Rabbi Shabtai Rappaport
[2 minutes 15 seconds]
Rav Moshe z’l, said that the real test to see whether a person is alive or dead is the spontaneous breathing, the Apnea test. Now in the early tshuva [responsum] from ’68, Rav Moshe writes that the then organ transplant that Dr. Christian Bernard did in Tel Ha-Shomer was double murder, you murder the donor. Why did you murder the donor? We’re talking about the year ’68, ’68 was before the invention of life support system, before the introduction of the ventilators. The person whose heart was still beating had to breathe, he was still breathing and his heart was beating, breathing spontaneous breath and his heart was beating. Only his EEG, he had flat EEG, his cortex was not functioning, it was dead. This is what they called brain death at that time, that the thinking part of the brain was dead.
But actually, nowadays we say that this person was in coma. He was breathing, he was alive. Spontaneous breath is the definition of life so he was definitely alive at that time. That’s why taking the heart of a living person is murder. The tshuva from ’76 talks about life support system. A person who is being ventilated, someone who that his breathing is not spontaneous but it is mechanic. As Rav Moshe says, this is not a sign of life, so this person is dead, they are not alive. So there is no contradiction, it’s not that the technique changed, it’s not the change in times or techniques or diagnoses, it’s a change in circumstances. The first tshuva talks about someone who is breathing on his own and the second tchuva talks about someone who is not breathing on his own. And here lies the difference, it’s as simple as that.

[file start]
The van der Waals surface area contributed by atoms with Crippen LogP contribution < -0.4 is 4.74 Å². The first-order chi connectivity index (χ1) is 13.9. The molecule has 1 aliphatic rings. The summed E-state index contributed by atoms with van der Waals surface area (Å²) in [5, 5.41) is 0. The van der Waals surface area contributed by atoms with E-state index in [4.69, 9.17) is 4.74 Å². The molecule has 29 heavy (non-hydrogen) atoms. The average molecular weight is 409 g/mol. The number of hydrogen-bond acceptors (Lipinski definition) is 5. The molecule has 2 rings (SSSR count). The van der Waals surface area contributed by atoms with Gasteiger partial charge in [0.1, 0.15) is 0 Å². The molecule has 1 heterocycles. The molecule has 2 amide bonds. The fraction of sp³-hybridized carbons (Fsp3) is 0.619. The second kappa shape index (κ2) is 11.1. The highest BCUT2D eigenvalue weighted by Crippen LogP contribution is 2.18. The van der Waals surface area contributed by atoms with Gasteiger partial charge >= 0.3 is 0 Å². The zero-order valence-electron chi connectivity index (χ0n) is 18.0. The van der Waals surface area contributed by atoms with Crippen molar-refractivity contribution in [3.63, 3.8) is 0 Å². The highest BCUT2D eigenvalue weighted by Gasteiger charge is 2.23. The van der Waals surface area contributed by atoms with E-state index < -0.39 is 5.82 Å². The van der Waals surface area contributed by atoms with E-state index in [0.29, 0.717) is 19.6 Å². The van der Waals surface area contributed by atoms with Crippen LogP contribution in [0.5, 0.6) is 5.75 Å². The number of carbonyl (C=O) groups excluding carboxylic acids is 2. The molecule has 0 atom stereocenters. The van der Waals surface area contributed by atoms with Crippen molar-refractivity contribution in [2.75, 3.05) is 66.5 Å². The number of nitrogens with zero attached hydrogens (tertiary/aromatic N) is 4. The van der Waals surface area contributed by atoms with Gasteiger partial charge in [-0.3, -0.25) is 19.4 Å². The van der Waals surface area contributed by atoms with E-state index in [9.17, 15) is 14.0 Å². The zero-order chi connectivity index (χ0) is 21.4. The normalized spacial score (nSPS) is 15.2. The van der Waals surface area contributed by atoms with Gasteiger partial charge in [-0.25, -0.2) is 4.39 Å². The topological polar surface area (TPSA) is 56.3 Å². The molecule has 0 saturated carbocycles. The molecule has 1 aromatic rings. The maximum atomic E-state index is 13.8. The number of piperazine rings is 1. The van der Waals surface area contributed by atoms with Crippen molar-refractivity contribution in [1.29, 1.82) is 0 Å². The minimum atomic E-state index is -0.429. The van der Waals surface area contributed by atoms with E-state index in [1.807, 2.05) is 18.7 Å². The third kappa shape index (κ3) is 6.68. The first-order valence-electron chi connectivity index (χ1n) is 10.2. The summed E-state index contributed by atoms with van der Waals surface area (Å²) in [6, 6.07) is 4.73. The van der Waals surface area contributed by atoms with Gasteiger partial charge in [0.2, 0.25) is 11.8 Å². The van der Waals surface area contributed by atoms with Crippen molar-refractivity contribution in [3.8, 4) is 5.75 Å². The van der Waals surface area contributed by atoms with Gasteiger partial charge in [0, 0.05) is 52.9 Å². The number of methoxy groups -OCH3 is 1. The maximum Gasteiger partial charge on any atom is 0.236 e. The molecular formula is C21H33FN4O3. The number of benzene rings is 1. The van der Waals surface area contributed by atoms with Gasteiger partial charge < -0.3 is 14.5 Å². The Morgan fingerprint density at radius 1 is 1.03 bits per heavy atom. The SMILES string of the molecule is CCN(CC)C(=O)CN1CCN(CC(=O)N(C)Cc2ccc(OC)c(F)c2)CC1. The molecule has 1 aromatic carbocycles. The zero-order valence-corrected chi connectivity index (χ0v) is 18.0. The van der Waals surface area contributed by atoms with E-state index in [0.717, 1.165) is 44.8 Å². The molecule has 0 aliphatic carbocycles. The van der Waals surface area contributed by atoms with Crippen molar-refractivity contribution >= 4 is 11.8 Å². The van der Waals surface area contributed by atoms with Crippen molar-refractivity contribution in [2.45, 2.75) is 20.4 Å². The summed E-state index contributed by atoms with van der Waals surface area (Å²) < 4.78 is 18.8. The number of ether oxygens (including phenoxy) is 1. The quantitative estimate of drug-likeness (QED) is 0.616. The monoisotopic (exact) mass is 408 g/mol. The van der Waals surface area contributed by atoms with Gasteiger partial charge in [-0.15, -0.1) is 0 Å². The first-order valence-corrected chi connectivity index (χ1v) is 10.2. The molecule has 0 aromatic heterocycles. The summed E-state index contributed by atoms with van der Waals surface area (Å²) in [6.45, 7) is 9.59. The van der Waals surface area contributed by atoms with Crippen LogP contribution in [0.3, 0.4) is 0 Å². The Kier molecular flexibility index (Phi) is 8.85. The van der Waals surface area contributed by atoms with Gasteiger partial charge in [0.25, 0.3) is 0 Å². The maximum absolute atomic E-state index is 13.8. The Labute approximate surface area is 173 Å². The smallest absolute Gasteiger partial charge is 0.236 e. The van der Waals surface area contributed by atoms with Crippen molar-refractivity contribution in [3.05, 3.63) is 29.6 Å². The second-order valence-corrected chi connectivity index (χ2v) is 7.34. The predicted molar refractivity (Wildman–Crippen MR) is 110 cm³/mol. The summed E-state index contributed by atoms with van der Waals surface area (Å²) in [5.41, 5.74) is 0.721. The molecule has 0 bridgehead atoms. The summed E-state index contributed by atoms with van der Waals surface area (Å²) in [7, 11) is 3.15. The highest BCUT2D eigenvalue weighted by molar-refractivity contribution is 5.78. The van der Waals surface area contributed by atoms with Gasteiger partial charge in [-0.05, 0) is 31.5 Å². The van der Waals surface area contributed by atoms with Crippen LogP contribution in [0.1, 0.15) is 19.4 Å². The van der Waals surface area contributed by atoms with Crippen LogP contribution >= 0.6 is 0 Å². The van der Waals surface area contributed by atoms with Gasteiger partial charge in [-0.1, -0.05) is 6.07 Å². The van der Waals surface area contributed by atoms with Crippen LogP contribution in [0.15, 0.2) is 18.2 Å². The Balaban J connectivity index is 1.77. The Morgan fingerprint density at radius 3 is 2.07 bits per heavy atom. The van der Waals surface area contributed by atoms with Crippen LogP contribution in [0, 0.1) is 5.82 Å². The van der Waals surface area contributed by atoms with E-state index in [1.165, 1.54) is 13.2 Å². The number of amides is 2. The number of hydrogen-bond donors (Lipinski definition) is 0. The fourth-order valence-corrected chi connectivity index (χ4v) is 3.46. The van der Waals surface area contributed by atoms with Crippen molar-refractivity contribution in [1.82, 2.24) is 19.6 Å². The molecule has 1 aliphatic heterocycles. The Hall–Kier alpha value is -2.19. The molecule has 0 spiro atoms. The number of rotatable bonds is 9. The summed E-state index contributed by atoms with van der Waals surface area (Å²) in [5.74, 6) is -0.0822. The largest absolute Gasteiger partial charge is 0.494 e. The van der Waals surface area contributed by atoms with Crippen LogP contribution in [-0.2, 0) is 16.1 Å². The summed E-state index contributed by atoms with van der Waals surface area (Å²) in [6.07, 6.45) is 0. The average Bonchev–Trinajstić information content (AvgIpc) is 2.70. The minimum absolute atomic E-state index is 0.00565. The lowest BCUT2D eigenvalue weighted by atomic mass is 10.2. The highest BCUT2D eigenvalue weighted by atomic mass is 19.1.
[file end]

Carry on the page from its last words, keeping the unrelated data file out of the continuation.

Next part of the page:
Okay, so this concludes Rav Moshe’s opinion about the definition of death. It really depends on the spontaneous, on the person being able to breathe.